Ekstrom Library Print Reserves [1-day Reserve]

Minerva Catalogue Electronic Reserves

Criticism on the Internet

Literary Biography

Once in the quarter, you will write a 3-4 page (750-1000 word) literary biography of an author we're reading in class. Much like a Norton anthology or Contemporary Authors author biography, this paper should briefly summarize the author's literary world view (not her life story), paying special attention to the work we're reading in class. Note the themes and issues as well as explain the common ways that critics interpret the text we're reading. Supplemental materials that will be much appreciated include a bibliography of important works of criticism on the text at hand, useful scholarly websites, and your issue questions for class discussion.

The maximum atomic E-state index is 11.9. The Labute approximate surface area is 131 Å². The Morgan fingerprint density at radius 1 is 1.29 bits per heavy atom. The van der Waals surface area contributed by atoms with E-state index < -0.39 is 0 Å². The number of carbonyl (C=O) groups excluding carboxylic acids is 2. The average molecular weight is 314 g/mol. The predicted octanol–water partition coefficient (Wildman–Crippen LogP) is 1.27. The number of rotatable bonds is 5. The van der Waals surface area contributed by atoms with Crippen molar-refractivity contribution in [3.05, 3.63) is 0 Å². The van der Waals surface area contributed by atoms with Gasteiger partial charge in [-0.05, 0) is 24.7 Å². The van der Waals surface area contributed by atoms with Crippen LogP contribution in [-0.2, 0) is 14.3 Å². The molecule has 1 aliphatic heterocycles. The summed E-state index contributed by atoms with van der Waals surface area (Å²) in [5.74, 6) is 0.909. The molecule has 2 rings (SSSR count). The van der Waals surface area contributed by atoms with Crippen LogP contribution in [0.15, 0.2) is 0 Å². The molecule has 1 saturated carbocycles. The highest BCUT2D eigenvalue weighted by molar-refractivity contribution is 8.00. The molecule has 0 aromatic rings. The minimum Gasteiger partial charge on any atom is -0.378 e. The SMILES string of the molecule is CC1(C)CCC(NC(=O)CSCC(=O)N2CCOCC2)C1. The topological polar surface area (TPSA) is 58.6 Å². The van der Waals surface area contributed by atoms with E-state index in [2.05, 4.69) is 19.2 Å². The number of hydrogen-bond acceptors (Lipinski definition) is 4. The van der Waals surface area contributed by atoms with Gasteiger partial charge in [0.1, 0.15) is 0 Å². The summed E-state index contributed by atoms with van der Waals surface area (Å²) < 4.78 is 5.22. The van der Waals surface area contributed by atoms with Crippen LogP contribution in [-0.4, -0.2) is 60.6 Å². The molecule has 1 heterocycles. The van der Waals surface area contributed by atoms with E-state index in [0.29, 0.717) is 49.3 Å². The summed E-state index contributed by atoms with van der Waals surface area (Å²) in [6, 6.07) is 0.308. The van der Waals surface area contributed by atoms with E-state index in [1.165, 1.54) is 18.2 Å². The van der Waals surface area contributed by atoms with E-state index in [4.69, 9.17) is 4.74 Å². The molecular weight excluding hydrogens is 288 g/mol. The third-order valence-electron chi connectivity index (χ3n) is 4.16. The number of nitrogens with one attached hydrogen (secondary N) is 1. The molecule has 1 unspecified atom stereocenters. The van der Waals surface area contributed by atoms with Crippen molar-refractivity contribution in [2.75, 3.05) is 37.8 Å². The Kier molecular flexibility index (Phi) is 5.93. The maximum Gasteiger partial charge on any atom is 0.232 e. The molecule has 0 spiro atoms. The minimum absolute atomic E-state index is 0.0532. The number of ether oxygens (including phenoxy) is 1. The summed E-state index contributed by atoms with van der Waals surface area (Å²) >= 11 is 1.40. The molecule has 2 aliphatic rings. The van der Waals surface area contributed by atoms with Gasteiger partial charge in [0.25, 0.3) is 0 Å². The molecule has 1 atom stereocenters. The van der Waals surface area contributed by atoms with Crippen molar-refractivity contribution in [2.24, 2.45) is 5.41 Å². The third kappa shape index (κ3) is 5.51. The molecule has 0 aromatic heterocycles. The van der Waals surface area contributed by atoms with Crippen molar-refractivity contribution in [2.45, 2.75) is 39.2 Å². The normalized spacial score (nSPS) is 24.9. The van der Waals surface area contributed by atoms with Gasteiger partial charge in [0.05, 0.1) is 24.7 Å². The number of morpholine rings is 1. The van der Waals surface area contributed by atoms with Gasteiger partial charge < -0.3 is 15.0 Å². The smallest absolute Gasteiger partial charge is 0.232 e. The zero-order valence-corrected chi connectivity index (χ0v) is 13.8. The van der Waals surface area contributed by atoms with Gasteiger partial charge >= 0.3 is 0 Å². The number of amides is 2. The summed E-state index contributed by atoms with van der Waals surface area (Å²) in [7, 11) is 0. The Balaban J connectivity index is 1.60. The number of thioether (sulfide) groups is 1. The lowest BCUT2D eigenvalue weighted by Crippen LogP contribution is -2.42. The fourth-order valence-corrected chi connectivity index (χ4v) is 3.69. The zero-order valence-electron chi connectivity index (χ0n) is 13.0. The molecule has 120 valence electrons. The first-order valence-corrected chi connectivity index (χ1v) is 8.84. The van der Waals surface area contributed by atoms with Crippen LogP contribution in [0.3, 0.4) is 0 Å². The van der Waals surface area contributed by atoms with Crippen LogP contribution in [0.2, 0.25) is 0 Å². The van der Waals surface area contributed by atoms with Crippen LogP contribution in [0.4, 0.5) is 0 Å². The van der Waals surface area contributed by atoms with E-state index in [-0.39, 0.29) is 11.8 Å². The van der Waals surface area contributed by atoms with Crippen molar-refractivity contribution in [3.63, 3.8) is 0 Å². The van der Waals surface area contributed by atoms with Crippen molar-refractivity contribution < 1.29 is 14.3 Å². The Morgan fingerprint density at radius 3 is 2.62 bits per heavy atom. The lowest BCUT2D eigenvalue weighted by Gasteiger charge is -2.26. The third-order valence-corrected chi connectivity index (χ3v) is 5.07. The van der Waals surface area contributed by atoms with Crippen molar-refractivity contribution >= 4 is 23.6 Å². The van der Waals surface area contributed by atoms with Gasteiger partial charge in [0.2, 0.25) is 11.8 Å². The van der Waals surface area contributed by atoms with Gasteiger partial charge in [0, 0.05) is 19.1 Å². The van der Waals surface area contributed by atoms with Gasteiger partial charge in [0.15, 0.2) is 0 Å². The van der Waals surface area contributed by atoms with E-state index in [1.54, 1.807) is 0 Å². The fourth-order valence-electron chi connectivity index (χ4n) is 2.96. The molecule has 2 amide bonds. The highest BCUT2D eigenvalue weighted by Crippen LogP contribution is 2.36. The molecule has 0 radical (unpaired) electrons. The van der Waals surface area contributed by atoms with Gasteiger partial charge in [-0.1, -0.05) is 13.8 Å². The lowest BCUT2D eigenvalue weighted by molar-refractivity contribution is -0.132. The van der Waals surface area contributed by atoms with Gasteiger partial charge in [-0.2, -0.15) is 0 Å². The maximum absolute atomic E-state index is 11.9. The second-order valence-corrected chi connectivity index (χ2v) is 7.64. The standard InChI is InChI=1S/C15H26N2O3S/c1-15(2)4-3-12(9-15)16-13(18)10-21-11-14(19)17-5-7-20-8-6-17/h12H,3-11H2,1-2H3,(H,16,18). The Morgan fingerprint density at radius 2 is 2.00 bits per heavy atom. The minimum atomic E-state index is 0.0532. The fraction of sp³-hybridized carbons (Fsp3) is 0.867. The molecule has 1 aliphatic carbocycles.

You will be responsible for posting this paper to Blackboard > English 322 > Literary Biographies discussion board by 4:00PM on the due date that you've signed up for; it's not my job to remind you. Format your literary biography to Word so all students can read it; you may use my MLA styled template. You will also be asked to introduce the author and work on the first day of class discussion. I'll respond to your paper via your university email address within one week of your post.


Below is a list of sources that will help you collect the information for your literary bibliography. They are available on the U of L Libraries website at Article Databases by Topic > Literature.

Literary Biograpy Schedule and Sign Up Sheet

Week 1 none    
Week 2 due Tuesday, 1-20 DeLillo, White Noise

Isaac Spradlin

Jason Schwalm

Week 3 due Tuesday, 1-27

Stoppard, Rosencrantz & Guildenstern Are Dead

Stephanie Ramser

Week 4 due Tuesday, 2-3 Kushner, Angels in America: Millenium Approaches

Melissa Miller

Week 5 due Tuesday, 2-10

Ashbery, Self-Portrait in a Convex Mirror

Dan Nelson

Week 6 due Thursday, 2-19 Waldrop, The Reproduction of Profiles

Matthew Brady